At 21 weeks and 6 days pregnant, I suffered a complete and spontaneous rupture of the membranes, (pPROM) in layman terms this means my waters broke, very early. At the hospital I was instantly told to terminate the pregnancy, as my baby was not currently viable and would never survive to viability. I was told that even if he DID make it to viability then he still wouldn’t survive, as his lungs would stop developing at 21 weeks and 6 days. I was told he had NO chance of survival at all.
All I heard for those vital first few days was TERMINATE. I was told I would get an infection, that I would get sepsis, that I would die. That my baby would be born unable to breathe and die anyway. But my baby was still alive, and his tiny heart was still beating, and he was kicking me. I looked each doctor in the eye and I said NO. I will not kill a perfectly healthy child because he MAY not survive, right now he was alive, and so was I. I was not in any immediate danger, and my baby deserved the chance to survive.
By the time I got online, and was able to do my own research, I realised that many other people had suffered membrane rupture, like me, very early in their pregnancies. This was known as pProm, Preterm, premature rupture of the membranes. And surprisingly many babies HAD made it, many hadn’t of course, but the chances were far from 0% they seemed much higher to me, maybe as high as 20%, higher if we made it to viability without infection or labour.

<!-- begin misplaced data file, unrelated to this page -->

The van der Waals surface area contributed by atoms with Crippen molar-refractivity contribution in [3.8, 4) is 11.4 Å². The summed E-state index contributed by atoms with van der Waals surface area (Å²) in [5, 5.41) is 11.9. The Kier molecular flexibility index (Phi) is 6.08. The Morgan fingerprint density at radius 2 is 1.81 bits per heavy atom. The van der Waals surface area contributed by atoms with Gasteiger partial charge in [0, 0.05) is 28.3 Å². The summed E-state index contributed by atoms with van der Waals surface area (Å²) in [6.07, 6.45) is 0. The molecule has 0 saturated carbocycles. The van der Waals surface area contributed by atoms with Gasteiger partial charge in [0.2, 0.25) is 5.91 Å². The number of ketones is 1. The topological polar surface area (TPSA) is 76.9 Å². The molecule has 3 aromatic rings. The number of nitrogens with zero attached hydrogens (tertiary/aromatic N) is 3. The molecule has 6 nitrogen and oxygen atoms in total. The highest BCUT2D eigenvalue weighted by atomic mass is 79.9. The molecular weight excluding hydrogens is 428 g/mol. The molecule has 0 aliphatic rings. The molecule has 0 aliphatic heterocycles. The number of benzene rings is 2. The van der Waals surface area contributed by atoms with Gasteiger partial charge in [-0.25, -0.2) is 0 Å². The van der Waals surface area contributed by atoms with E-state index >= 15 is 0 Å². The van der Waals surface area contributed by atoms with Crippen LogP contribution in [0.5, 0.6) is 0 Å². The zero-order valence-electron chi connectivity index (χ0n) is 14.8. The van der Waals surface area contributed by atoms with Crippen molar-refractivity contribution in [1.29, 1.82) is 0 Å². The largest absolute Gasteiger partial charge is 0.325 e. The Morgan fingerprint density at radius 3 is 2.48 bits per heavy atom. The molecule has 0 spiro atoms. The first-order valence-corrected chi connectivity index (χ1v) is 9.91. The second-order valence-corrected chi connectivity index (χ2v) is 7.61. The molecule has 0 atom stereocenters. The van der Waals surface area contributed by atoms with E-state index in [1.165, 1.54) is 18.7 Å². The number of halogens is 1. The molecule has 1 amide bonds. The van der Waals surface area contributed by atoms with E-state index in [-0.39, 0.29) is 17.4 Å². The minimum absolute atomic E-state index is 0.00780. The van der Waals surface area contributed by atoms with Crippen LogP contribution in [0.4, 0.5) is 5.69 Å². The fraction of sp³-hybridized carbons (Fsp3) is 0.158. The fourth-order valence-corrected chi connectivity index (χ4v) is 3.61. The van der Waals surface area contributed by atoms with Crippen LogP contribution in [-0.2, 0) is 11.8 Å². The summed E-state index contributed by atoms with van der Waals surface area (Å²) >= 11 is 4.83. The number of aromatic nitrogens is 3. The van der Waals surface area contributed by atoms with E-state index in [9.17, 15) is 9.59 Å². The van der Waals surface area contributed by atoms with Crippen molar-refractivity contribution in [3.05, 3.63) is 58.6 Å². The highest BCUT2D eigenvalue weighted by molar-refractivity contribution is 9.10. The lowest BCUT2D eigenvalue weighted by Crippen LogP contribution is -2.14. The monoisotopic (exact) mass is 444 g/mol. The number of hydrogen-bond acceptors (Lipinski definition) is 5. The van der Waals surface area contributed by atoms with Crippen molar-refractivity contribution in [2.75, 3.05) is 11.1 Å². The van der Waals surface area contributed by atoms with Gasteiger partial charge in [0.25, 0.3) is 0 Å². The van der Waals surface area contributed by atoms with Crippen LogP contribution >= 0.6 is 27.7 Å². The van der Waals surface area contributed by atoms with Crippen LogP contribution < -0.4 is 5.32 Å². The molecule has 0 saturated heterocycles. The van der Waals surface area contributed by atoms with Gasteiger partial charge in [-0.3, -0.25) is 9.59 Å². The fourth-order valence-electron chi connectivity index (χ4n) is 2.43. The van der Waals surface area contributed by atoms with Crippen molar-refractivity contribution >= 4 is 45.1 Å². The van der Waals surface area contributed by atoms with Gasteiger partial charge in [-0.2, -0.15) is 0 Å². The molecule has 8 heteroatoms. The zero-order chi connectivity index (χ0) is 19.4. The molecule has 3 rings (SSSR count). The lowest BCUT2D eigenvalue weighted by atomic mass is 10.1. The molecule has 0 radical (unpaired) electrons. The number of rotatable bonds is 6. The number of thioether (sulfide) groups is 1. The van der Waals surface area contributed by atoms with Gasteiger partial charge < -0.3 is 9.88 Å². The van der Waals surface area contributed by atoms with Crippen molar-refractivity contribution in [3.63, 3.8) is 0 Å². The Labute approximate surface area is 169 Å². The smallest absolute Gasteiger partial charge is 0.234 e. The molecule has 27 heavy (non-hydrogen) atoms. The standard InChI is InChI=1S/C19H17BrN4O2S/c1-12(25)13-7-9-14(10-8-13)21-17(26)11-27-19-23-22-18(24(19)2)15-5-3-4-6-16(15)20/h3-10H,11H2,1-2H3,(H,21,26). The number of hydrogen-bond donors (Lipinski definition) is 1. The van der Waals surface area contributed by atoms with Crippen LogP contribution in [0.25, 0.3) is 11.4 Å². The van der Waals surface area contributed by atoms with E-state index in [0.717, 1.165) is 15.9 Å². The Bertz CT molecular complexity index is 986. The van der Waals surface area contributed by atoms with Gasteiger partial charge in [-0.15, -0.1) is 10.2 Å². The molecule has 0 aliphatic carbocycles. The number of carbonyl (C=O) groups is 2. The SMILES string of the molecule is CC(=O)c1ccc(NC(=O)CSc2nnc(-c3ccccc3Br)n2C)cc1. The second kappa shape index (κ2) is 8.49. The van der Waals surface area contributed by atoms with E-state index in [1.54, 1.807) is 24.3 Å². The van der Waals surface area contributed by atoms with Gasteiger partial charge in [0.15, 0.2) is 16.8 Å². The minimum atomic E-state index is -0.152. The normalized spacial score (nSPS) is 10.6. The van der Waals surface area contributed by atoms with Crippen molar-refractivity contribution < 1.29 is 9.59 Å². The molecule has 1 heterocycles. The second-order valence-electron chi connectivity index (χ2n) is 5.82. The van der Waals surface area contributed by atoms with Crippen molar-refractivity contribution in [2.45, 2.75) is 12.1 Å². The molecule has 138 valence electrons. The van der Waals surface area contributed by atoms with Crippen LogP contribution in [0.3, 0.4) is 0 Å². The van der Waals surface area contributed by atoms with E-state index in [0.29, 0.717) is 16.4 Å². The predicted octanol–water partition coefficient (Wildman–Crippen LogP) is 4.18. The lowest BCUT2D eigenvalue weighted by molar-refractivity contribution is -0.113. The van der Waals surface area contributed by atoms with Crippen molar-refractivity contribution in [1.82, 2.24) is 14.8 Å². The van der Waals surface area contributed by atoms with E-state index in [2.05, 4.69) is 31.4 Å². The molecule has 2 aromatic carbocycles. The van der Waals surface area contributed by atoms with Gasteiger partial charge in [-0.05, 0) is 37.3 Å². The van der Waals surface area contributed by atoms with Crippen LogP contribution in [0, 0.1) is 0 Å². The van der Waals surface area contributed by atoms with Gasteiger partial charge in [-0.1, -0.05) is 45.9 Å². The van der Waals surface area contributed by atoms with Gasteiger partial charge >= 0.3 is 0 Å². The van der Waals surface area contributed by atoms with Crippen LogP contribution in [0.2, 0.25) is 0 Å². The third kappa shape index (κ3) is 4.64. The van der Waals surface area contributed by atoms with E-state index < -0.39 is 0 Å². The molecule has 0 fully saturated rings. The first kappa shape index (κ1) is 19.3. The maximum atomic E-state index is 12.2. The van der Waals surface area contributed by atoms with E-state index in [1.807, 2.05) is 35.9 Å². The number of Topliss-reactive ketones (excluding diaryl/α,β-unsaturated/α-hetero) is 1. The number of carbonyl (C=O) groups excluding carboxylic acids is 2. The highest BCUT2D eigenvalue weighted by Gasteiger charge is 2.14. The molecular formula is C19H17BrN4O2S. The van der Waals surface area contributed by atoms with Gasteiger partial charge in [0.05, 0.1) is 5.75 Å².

I was transferred to a hospital with a special care baby unit at 23 weeks and was told they were willing to try and help him, if he showed vigorous signs of life, even at 23 weeks. Even now as I was leaving, I was told this baby had little to no chance at all, but they knew I was not giving up.
I held on for four weeks from my pProm, to 25 weeks and 6 days and then went into labour on the 30th March. Well I started going into labour a couple of days before, but my little baby Gideon, was born on the 30th March at 1 in the morning. He was born fighting, he gave us a tiny cry before they ventilated him, and he scored 8 on his apgars.
He lived for a fantastic 17 days in the SCBU but died from a combination of IVH (brain hemmorhage), infection and his slightly smaller lungs. It was all too much for my Gideon to take, and we decided to remove his vent and let him die in my arms.
I would not change a single second of the weeks on bedrest, or the short time I had with him. I miss him every day. He is my angel.
I submitted my story to faces of loss, and you can read the whole story here.
Surviving on the tiniest glimmers of hope.